• says

      Because you would make yesterday’s implicit understandings of how government should work more explicit. So you couldn’t get around it by reinterpreting the Commerce Clause for instance.

      I feel it’s worth doing, because the current system is broken. Even if the text of the Constitution itself is not a problem.

  4. gabe says


    I take no position on this. I would however point out the following:

    “8. Give state officials the power to sue in federal court when federal officials overstep their bounds.”

    States already have this power, don’t they. If i recall correctly following Massachusetts v EPA where the Court *announced* the “special State solicitude” doctrine (hope I termed that correctly), States are given special consideration when bringing litigation against the Federal Government.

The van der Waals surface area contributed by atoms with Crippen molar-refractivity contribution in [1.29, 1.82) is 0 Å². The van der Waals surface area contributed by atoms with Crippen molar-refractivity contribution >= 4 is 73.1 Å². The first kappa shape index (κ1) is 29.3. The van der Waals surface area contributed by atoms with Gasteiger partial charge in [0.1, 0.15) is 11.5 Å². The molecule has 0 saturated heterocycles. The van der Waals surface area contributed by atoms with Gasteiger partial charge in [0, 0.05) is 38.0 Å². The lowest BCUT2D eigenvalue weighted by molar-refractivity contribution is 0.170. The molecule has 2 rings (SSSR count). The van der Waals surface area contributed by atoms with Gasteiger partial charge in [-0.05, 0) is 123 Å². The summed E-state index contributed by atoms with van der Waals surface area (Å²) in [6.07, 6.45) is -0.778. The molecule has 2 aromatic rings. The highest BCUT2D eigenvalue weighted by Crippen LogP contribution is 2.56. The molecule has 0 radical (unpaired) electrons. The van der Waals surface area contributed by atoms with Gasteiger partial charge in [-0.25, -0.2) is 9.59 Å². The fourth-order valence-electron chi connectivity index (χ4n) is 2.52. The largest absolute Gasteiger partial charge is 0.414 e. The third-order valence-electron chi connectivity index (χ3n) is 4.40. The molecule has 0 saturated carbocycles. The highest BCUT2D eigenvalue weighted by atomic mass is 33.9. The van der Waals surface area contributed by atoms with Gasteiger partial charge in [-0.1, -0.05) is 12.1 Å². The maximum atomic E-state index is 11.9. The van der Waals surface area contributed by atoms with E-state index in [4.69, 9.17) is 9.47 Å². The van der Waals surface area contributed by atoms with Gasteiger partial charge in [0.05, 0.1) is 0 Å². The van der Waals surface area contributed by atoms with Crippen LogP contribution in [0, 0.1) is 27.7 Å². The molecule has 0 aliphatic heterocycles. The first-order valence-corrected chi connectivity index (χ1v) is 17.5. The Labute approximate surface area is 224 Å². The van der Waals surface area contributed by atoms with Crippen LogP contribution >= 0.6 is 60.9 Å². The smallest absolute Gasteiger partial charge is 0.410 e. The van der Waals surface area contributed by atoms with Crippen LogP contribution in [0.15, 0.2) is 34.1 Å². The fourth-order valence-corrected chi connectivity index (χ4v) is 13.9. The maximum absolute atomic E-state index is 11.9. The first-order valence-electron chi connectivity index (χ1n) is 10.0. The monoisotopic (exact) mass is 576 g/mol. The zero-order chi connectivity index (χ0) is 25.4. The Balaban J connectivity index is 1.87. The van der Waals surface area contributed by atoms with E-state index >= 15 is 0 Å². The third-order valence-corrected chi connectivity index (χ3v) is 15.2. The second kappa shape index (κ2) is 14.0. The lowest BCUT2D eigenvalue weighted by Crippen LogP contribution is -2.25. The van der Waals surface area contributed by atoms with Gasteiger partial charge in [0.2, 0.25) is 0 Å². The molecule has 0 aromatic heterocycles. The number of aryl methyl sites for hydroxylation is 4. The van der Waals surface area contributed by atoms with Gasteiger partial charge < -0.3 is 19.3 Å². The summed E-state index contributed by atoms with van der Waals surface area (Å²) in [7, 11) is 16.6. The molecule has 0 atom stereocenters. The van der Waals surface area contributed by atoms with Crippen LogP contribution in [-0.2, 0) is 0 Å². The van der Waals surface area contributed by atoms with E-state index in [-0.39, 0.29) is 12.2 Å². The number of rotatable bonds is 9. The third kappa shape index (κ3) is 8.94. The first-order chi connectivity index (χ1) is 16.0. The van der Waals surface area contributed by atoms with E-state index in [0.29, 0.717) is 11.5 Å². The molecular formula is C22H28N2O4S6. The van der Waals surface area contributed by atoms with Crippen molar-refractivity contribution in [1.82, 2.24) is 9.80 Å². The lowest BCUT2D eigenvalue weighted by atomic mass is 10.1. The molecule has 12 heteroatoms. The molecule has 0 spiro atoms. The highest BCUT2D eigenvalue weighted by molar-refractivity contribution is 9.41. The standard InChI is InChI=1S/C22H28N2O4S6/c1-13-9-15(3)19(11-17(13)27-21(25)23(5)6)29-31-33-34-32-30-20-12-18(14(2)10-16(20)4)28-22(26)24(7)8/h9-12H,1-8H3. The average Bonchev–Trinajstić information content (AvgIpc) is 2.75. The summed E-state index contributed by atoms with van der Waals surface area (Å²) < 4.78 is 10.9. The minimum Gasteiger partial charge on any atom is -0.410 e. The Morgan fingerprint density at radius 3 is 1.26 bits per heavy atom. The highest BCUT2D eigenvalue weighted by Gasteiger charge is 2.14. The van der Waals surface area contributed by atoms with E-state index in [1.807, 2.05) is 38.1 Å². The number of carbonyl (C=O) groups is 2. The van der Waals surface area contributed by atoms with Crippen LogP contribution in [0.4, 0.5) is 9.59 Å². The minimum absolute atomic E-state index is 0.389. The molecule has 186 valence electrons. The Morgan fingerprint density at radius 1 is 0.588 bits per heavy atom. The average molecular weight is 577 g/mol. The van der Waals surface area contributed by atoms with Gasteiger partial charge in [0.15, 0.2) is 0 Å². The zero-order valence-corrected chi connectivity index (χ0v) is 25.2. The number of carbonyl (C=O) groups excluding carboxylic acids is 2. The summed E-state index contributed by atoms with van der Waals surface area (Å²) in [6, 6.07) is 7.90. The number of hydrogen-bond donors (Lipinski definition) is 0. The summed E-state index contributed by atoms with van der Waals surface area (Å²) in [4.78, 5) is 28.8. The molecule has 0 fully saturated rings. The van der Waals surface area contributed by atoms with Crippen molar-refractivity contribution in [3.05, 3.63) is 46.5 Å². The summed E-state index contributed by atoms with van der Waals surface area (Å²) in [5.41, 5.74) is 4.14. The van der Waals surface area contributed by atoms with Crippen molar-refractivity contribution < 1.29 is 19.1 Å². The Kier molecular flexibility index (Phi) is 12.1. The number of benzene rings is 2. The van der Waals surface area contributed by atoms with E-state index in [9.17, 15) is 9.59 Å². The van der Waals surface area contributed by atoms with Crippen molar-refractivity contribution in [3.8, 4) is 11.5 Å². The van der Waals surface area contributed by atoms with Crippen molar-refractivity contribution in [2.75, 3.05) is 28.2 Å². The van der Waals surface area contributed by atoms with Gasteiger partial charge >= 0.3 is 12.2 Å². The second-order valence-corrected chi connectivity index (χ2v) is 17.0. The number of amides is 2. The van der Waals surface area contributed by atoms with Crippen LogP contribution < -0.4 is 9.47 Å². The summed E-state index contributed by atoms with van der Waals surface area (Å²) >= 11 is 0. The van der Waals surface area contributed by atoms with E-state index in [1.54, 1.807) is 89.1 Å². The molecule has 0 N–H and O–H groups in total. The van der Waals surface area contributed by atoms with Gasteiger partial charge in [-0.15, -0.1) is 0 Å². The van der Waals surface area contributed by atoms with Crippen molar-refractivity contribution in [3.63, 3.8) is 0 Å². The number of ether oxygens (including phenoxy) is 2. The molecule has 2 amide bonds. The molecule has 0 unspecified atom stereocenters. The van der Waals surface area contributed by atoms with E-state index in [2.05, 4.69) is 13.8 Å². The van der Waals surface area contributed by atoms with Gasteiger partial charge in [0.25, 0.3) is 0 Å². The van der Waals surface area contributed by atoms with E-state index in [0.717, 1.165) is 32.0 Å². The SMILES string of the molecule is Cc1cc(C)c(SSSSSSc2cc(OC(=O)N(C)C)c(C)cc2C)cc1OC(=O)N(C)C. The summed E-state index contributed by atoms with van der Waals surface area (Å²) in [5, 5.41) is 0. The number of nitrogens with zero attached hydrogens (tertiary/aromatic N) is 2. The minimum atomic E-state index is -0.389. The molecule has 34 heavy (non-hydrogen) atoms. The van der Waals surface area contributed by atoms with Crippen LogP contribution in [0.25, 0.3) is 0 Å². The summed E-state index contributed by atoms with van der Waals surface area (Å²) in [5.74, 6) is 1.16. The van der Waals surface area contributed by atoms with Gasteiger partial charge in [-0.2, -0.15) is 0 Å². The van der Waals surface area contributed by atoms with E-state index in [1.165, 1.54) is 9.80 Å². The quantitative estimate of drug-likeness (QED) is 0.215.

Moreover, the States have used this not simply to “limit” Federal power BUT ALL TOO OFTEN to enhance both Federal and State rule making powers.
    For an excellent discussion of this please see the following book by Paul Nolette, “Federalism on Trial: State Attorneys General and National Policymaking in Contemporary America.”


    So even if one were to pass proposed amendment #8, we would still be confronted with the legal maneuverings of partisan State Attorneys General. In fact such a proposal may make the growth of the Federal behemoth even more likely.

    Like you, I would prefer that we simply appoint Black robes who feel compelled to follow their judicial duty – not their partisan bias.

    • z9z99 says